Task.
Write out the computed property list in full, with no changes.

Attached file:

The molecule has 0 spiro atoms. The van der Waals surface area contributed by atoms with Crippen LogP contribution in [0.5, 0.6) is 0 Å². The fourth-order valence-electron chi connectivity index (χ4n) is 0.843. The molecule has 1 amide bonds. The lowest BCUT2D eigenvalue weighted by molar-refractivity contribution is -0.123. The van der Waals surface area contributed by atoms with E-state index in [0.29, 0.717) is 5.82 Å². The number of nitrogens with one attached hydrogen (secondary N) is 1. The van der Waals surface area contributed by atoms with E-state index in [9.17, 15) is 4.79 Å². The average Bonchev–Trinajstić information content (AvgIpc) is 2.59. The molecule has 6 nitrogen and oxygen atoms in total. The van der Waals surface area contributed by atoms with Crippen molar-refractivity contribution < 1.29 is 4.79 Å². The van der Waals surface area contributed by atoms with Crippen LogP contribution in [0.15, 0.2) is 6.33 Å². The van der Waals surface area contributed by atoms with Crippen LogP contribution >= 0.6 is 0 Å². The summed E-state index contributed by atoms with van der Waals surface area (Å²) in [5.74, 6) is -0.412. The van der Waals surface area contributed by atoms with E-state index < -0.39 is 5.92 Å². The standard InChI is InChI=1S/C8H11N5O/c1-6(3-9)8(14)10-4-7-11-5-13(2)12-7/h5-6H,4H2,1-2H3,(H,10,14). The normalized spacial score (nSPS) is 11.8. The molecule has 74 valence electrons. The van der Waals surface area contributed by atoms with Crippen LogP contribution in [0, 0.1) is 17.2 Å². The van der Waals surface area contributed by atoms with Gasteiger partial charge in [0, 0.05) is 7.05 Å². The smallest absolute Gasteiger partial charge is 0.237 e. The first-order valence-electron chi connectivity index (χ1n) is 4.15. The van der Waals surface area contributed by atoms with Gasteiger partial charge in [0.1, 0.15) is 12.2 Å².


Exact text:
The molecule has 0 spiro atoms. The van der Waals surface area contributed by atoms with Crippen LogP contribution in [0.5, 0.6) is 0 Å². The fourth-order valence-electron chi connectivity index (χ4n) is 0.843. The molecule has 1 amide bonds. The lowest BCUT2D eigenvalue weighted by molar-refractivity contribution is -0.123. The van der Waals surface area contributed by atoms with E-state index in [0.29, 0.717) is 5.82 Å². The number of nitrogens with one attached hydrogen (secondary N) is 1. The van der Waals surface area contributed by atoms with E-state index in [9.17, 15) is 4.79 Å². The average Bonchev–Trinajstić information content (AvgIpc) is 2.59. The molecule has 6 nitrogen and oxygen atoms in total. The van der Waals surface area contributed by atoms with Crippen molar-refractivity contribution < 1.29 is 4.79 Å². The van der Waals surface area contributed by atoms with Crippen LogP contribution in [0.15, 0.2) is 6.33 Å². The van der Waals surface area contributed by atoms with Crippen LogP contribution >= 0.6 is 0 Å². The summed E-state index contributed by atoms with van der Waals surface area (Å²) in [5.74, 6) is -0.412. The van der Waals surface area contributed by atoms with E-state index < -0.39 is 5.92 Å². The standard InChI is InChI=1S/C8H11N5O/c1-6(3-9)8(14)10-4-7-11-5-13(2)12-7/h5-6H,4H2,1-2H3,(H,10,14). The normalized spacial score (nSPS) is 11.8. The molecule has 74 valence electrons. The van der Waals surface area contributed by atoms with Crippen LogP contribution in [0, 0.1) is 17.2 Å². The van der Waals surface area contributed by atoms with Gasteiger partial charge in [0, 0.05) is 7.05 Å². The smallest absolute Gasteiger partial charge is 0.237 e. The first-order valence-electron chi connectivity index (χ1n) is 4.15. The van der Waals surface area contributed by atoms with Gasteiger partial charge in [0.1, 0.15) is 12.2 Å².